|Rev. 19:11-16 King of Kings|
I was speaking to a group of Christian adults about sexual purity and the importance of biblical men and women's roles. I had just made the statement that the prophet Elijah epitomized true masculinity, and that his nemesis, Jezebel, represented a perversion of femininity when suddenly a man stood up, raised his hands, and turned slowly to the audience, “Stop this man. He is preaching heresy. I can’t believe we are listening to this?”
My first response was panic. What should I do? Should I defend myself? How will I restore order? Not knowing what else to do, I prayed, “God help me. Show me what to do.”
Immediately a supernatural peace blanketed me. With it came a certainty that God was in control, that he would restore order to the meeting, and that he would take care of me.
My antagonist spoke for a few more minutes and then sat down. An anxious quiet settled over the crowd. We all wondered what would happen next.
Then the pastor of the church, who was in the audience, rose and defended my thesis. Finally, I was able to resume where I had left off.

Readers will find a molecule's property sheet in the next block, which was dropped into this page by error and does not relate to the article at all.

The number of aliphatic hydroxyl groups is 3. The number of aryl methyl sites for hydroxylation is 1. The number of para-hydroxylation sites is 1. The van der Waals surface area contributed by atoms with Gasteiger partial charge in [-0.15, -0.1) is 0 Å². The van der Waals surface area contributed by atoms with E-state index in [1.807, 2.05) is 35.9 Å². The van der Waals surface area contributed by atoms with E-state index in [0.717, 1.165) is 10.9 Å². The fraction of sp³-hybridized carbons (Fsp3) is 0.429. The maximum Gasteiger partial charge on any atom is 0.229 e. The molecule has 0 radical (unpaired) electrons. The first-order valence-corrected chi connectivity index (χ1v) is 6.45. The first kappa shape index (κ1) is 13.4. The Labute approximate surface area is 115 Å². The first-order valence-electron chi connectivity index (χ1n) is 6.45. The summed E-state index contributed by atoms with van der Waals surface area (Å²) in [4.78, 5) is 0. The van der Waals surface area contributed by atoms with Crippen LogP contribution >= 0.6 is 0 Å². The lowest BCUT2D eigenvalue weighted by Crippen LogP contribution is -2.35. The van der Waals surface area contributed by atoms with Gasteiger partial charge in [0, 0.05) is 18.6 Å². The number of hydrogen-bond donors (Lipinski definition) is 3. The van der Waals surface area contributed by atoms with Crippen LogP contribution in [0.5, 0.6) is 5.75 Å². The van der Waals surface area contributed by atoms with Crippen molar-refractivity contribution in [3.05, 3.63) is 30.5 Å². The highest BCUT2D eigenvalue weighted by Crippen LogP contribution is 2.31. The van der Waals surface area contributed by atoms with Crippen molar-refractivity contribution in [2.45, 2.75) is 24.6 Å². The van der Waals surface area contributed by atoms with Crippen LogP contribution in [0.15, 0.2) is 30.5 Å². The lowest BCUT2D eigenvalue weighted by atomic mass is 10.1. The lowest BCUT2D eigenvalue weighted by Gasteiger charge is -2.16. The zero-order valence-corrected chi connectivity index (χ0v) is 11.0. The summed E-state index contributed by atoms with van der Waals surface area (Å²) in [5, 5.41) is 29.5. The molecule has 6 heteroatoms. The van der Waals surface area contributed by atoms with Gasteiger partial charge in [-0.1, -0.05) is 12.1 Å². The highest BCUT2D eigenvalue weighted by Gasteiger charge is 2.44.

I was naïve. This resistance surprised me. Given my subject matter it should not have. Although I have been teaching the Bible for almost thirty five years, this is the only time this has happened. It happened because my subject threatened the devil’s jurisdiction.
I had just experienced a minor case of spiritual warfare.
Paul reminds us that our struggle is not against flesh and blood. It is but against the “rulers, against the authorities, against the cosmic powers over this present darkness, against the spiritual forces of evil in the heavenly places.” (Eph. 6:12). It is easy for we Evangelicals to be naïve about spiritual warfare, but it is all around us, and when evidence of it surfaces it can be intimidating. The Devil will speak through anyone, believer or unbeliever, that either through ignorance or malice, will allow themselves to be used.
Satan actively disseminates rebellion. We fight the same enemy today that Jesus and Paul fought. The conflict is over the same issues, but it often looks s different in each generation. For example we have moved from the worship of Asherah in the 8th century BC, to the worship of Diana in 100 AD, to Mary worship in Catholicism today. All three are forms of female idolatry. In terms of parent/child relationshipsm the battle has morphed from infant sacrifice in the 8th century BC, to “exposing” children under bridges in first century Rome, to today's culture of abortion.
Brothers and sisters. Let us not be naive. Let us walk dialed into the spiritual world. Unless God intervenes Christians will experience more, not less spiritual oppression in the years ahead. But this need not be a cause of fear. Jesus Christ is King of Kings and Lord of Lord. He will conquer! We may lose an occaissional battle, but we will never lose the ultimate war...